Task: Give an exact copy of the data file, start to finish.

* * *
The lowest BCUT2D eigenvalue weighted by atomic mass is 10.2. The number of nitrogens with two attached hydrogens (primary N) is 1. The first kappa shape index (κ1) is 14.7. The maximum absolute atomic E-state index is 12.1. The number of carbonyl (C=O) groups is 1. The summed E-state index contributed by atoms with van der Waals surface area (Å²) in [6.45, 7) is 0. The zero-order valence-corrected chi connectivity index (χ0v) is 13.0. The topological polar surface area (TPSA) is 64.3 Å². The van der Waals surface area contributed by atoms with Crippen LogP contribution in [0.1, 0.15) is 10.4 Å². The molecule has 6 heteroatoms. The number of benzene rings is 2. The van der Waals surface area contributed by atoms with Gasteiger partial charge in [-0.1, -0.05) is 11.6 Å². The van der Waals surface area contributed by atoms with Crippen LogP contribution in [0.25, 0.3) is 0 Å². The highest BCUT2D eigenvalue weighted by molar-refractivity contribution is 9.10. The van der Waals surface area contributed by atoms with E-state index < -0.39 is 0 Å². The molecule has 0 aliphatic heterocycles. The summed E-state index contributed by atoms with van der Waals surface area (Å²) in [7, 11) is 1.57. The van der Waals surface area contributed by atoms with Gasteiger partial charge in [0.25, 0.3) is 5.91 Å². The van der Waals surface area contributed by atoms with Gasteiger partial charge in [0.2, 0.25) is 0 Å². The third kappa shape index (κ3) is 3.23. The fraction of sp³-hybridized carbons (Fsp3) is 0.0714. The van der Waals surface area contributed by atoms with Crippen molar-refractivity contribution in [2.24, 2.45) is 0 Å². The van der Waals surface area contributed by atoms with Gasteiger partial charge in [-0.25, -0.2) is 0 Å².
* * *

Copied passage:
The lowest BCUT2D eigenvalue weighted by atomic mass is 10.2. The number of nitrogens with two attached hydrogens (primary N) is 1. The first kappa shape index (κ1) is 14.7. The maximum absolute atomic E-state index is 12.1. The number of carbonyl (C=O) groups is 1. The summed E-state index contributed by atoms with van der Waals surface area (Å²) in [6.45, 7) is 0. The zero-order valence-corrected chi connectivity index (χ0v) is 13.0. The topological polar surface area (TPSA) is 64.3 Å². The van der Waals surface area contributed by atoms with Crippen LogP contribution in [0.1, 0.15) is 10.4 Å². The molecule has 6 heteroatoms. The number of benzene rings is 2. The van der Waals surface area contributed by atoms with Gasteiger partial charge in [-0.1, -0.05) is 11.6 Å². The van der Waals surface area contributed by atoms with Crippen LogP contribution in [0.25, 0.3) is 0 Å². The highest BCUT2D eigenvalue weighted by molar-refractivity contribution is 9.10. The van der Waals surface area contributed by atoms with E-state index < -0.39 is 0 Å². The molecule has 0 aliphatic heterocycles. The summed E-state index contributed by atoms with van der Waals surface area (Å²) in [7, 11) is 1.57. The van der Waals surface area contributed by atoms with Gasteiger partial charge in [0.25, 0.3) is 5.91 Å². The van der Waals surface area contributed by atoms with Gasteiger partial charge in [0.2, 0.25) is 0 Å². The third kappa shape index (κ3) is 3.23. The fraction of sp³-hybridized carbons (Fsp3) is 0.0714. The van der Waals surface area contributed by atoms with Crippen molar-refractivity contribution in [2.24, 2.45) is 0 Å². The van der Waals surface area contributed by atoms with Gasteiger partial charge in [-0.25, -0.2) is 0 Å².